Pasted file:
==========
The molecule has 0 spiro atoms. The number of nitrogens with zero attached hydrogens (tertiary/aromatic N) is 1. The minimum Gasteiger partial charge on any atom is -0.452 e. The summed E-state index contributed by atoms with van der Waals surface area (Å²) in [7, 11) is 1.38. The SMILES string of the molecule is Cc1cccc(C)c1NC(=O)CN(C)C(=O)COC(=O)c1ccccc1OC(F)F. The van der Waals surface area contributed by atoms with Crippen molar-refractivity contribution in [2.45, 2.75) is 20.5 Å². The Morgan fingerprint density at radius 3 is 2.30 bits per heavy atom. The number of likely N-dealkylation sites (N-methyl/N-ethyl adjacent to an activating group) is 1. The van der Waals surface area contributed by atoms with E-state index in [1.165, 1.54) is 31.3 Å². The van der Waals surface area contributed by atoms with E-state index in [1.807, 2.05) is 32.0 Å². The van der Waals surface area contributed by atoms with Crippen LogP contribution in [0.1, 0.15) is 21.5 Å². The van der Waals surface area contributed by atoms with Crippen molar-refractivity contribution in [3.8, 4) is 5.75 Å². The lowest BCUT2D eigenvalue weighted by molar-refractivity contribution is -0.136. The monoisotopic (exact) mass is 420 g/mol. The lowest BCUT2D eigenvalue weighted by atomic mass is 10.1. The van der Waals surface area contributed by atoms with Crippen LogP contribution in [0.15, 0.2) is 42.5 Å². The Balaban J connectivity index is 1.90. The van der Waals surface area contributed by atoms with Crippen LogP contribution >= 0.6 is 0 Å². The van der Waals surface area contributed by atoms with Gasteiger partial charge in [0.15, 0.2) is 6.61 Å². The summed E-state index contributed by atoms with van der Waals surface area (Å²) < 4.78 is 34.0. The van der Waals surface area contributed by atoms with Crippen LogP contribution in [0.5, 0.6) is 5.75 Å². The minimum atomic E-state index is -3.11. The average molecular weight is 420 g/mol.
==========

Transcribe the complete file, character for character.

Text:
The molecule has 0 spiro atoms. The number of nitrogens with zero attached hydrogens (tertiary/aromatic N) is 1. The minimum Gasteiger partial charge on any atom is -0.452 e. The summed E-state index contributed by atoms with van der Waals surface area (Å²) in [7, 11) is 1.38. The SMILES string of the molecule is Cc1cccc(C)c1NC(=O)CN(C)C(=O)COC(=O)c1ccccc1OC(F)F. The van der Waals surface area contributed by atoms with Crippen molar-refractivity contribution in [2.45, 2.75) is 20.5 Å². The Morgan fingerprint density at radius 3 is 2.30 bits per heavy atom. The number of likely N-dealkylation sites (N-methyl/N-ethyl adjacent to an activating group) is 1. The van der Waals surface area contributed by atoms with E-state index in [1.165, 1.54) is 31.3 Å². The van der Waals surface area contributed by atoms with E-state index in [1.807, 2.05) is 32.0 Å². The van der Waals surface area contributed by atoms with Crippen LogP contribution in [0.1, 0.15) is 21.5 Å². The van der Waals surface area contributed by atoms with Crippen molar-refractivity contribution in [3.8, 4) is 5.75 Å². The lowest BCUT2D eigenvalue weighted by molar-refractivity contribution is -0.136. The monoisotopic (exact) mass is 420 g/mol. The lowest BCUT2D eigenvalue weighted by atomic mass is 10.1. The van der Waals surface area contributed by atoms with Crippen LogP contribution in [0.15, 0.2) is 42.5 Å². The Balaban J connectivity index is 1.90. The van der Waals surface area contributed by atoms with Crippen LogP contribution >= 0.6 is 0 Å². The van der Waals surface area contributed by atoms with Gasteiger partial charge in [0.15, 0.2) is 6.61 Å². The summed E-state index contributed by atoms with van der Waals surface area (Å²) < 4.78 is 34.0. The van der Waals surface area contributed by atoms with Crippen LogP contribution in [0.5, 0.6) is 5.75 Å². The minimum atomic E-state index is -3.11. The average molecular weight is 420 g/mol.